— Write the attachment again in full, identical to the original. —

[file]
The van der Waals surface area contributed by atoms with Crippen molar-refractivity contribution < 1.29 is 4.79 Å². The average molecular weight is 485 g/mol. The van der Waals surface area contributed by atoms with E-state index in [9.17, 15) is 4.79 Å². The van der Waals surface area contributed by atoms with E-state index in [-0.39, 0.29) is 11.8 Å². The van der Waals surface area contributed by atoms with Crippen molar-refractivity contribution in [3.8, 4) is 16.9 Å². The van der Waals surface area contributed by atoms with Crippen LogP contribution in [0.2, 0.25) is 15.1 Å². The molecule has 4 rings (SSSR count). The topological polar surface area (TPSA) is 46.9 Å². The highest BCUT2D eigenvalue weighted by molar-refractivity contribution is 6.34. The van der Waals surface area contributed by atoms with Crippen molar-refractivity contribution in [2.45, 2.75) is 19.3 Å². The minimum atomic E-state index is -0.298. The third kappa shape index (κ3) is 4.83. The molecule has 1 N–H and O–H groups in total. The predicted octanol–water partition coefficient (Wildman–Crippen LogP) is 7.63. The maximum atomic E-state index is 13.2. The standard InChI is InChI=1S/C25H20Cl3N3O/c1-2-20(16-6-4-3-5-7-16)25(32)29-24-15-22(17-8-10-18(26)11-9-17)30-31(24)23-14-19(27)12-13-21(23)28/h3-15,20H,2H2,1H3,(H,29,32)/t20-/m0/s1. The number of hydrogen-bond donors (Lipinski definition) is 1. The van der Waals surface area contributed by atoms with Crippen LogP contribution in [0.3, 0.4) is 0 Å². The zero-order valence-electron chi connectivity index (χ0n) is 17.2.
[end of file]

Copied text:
The van der Waals surface area contributed by atoms with Crippen molar-refractivity contribution < 1.29 is 4.79 Å². The average molecular weight is 485 g/mol. The van der Waals surface area contributed by atoms with E-state index in [9.17, 15) is 4.79 Å². The van der Waals surface area contributed by atoms with E-state index in [-0.39, 0.29) is 11.8 Å². The van der Waals surface area contributed by atoms with Crippen molar-refractivity contribution in [3.8, 4) is 16.9 Å². The van der Waals surface area contributed by atoms with Crippen LogP contribution in [0.2, 0.25) is 15.1 Å². The molecule has 4 rings (SSSR count). The topological polar surface area (TPSA) is 46.9 Å². The highest BCUT2D eigenvalue weighted by molar-refractivity contribution is 6.34. The van der Waals surface area contributed by atoms with Crippen molar-refractivity contribution in [2.45, 2.75) is 19.3 Å². The minimum atomic E-state index is -0.298. The third kappa shape index (κ3) is 4.83. The molecule has 1 N–H and O–H groups in total. The predicted octanol–water partition coefficient (Wildman–Crippen LogP) is 7.63. The maximum atomic E-state index is 13.2. The standard InChI is InChI=1S/C25H20Cl3N3O/c1-2-20(16-6-4-3-5-7-16)25(32)29-24-15-22(17-8-10-18(26)11-9-17)30-31(24)23-14-19(27)12-13-21(23)28/h3-15,20H,2H2,1H3,(H,29,32)/t20-/m0/s1. The number of hydrogen-bond donors (Lipinski definition) is 1. The van der Waals surface area contributed by atoms with Crippen LogP contribution in [0.3, 0.4) is 0 Å². The zero-order valence-electron chi connectivity index (χ0n) is 17.2.